AskDefine | Define Turanian

Extensive Definition

Tūrān () is the ancient Iranian name for Central Asia, literally meaning "the land of the Tur". As described below, the original Turanians are the Tuirya Iranian people of the Avesta age. According to Shahnameh's account, at least 1500 years later after the Avesta, the nomadic tribes who inhabited these lands, were ruled by Tūr who was the emperor Fereydun's elder son. The association with Turks is also primarily based on the Shahnameh's geographical account where Turkification of Central Asia was partially completed during that time. Tur/Turaj(Tuzh in Middle Persian) is the son of emperor Fereydun in ancient Iranian mythology. In the Shahnameh, he is identified with the Turks although culturally, there is no relationship between Turanians of the Shahnameh and the culture of ancient Turks. In 19th century and early 20th century discourse, now obsolete, it was primarily an ideological term designating Turkic, Ugric languages, Uralic languages, Dravidian people and people more or less indiscriminately, implying a common ancestry and common culture of the various ethnicities in question.

Turan in literature

Avesta

The oldest existing mention of Turanian is in the Farvardin Yashts of the young Avesta, which is dated by linguists to have been composed somewhere approximately 2500 years ago.. The Avesta contains the names of various tribal groups who lived in proximity to each other. According to Prof. Gherado Gnloli:’’Iranian tribes that also keep on recurring in the Yasht, Airyas, Tuiryas, Sairimas, Sainus and Dahis’’.. In the hymns of the Avesta, the adjective Tūrya is attached to various enemies of Zoroastrism like Fraŋrasyan (Shahnameh: Afrāsīāb). The word occurs only once in the Gathas, but 20 times in the later parts of the Avesta. Apparently there is no ethnic difference between the Tūrya and the Ārya in the Avesta, both having Iranian names and being related genealogically.
The Turanians or Tuiryas as they were called in Avesta play a more important role in the Avesta than in the Sairimas, Sainus and Dahis. Zoroaster himself hailed from the Airya people but he also preached his message to other neighboring tribes.
According to Prof. Mary Boyce, in the Farvardin Yasht "In it (verses 143-144) are praised the fravashis of righteous men and women not only among the Aryas (as the "Avestan" people called themselves), but also among the Turiyas, Sairimas, Sainus and Dahis; and the personal names, like those of the people, all seem Iranian character".. Hostility between Tuirya and Airya is indicated also in the Farvardtn Yast (vv. 37-8), where the Fravashis of the Just are said to have provided support in battle against the Danus, who appear to be a clan of the Tura people.. Thus in the Avesta, some of the Tuiryas believed in the message of Zoroaster while others rejected the religion.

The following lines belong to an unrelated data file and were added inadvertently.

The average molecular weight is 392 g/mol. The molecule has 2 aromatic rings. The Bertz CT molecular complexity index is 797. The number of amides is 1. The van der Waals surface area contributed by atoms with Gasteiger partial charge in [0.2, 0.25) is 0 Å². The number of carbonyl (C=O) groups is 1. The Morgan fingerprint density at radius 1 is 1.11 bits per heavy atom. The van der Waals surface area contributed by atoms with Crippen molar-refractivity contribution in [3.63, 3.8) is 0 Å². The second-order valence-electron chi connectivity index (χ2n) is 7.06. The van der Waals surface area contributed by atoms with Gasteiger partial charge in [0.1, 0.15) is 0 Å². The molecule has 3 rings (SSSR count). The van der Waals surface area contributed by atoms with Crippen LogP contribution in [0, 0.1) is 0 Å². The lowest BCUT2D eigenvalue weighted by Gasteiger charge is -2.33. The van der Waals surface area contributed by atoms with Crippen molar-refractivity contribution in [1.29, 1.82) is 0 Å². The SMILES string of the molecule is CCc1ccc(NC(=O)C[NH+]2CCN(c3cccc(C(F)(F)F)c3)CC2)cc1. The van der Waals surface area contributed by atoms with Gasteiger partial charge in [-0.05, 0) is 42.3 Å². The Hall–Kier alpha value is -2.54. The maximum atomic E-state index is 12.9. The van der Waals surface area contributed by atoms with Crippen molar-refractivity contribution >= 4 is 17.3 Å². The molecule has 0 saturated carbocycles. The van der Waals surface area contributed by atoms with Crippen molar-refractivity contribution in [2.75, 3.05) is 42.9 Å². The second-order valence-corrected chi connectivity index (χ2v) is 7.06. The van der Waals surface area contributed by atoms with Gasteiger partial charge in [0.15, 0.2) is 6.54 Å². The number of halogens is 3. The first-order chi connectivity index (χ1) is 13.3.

Similar to the ancient homeland of Zoroaster, the precise geography and location of Turan is unknown.. In post-Avestan traditions they were thought to inhabit the region north of the Oxus, the river separating them from the Iranians. Their presence accompanied by incessant wars with the Iranians, helped to define the latter as a distinct nation, proud of their land and ready to spill their blood in its defense.. The common names of Turanians in Avesta including Frarasyan, Aghraethra,Biderafsh, Arjaspa Namkhwast have been studied by Professor. Mayrhofer in his comprehensive book on Avesta etymology titled: ‘’ Iranisches Personennamenbuch, I: Die altiranischen Namen. Faszikel l, Die Avestischen Namen’’.

Late Sassanid and early Islamic era

The continuation of nomadic invasions on the north-eastern borders in historical times kept the memory of the Turanians alive. . After the 6th century, when the Turks, who had been pushed westward by other tribes, became neighbours of Iran and were identified with the Turanians.. The identification of the Turanians with the Turks is a late development, possibly made in the early 7th century, the Turks having first come into contact with the Iranians only in the 6th century.
According to C.E. Boseworth:
The equivalence of Turk for Turanians is common in the Islamic era. The Shahnameh or the book of kings which compiled the Iranian mythical heritage uses the two terms equivalently. Other authors including Tabari, Hakim Iranshah and many other texts follow like. A notable exception is the Abl-Hasan Ali ibn Masudi , an Arab historian who writes: ‘’The birth of Afrasiyab was in the land of Turks and the error that historians and non-historians have made about him being a Turk is due to this reason",. By 10th century, the myth of Afrasiyab was adopted by the Qarakhanid dynasty. In the Safavid era, following the common geographical convention of the Shahnameh, the domain of the Uzbek empire who were in conflict with the Safavids were referred to as Turan.
Some linguists normally derive the word from the Indo-Iranian root *tura- "strong, quick". Others link it to old Iranian *tor "dark, black", related to the New Persian tār(ik), Pashto tor (thor), and possibly English dark. In this case, it's a reference to the "dark civilization" of Central Asian nomads in contrast to the "illuminated" Zoroastrian civilization of the settled Ārya.
According to Mohammad Taghi Bahar's work Sabk Shenaasi, the name Turan derives from the Avestan "Tau-Raodan" which means "Further on the River" where the "River" is to be considered Amu Darya. In the same document he mentions the word Turk is from Middle Persian "Turuk" which means "Warrior" or "Horseman".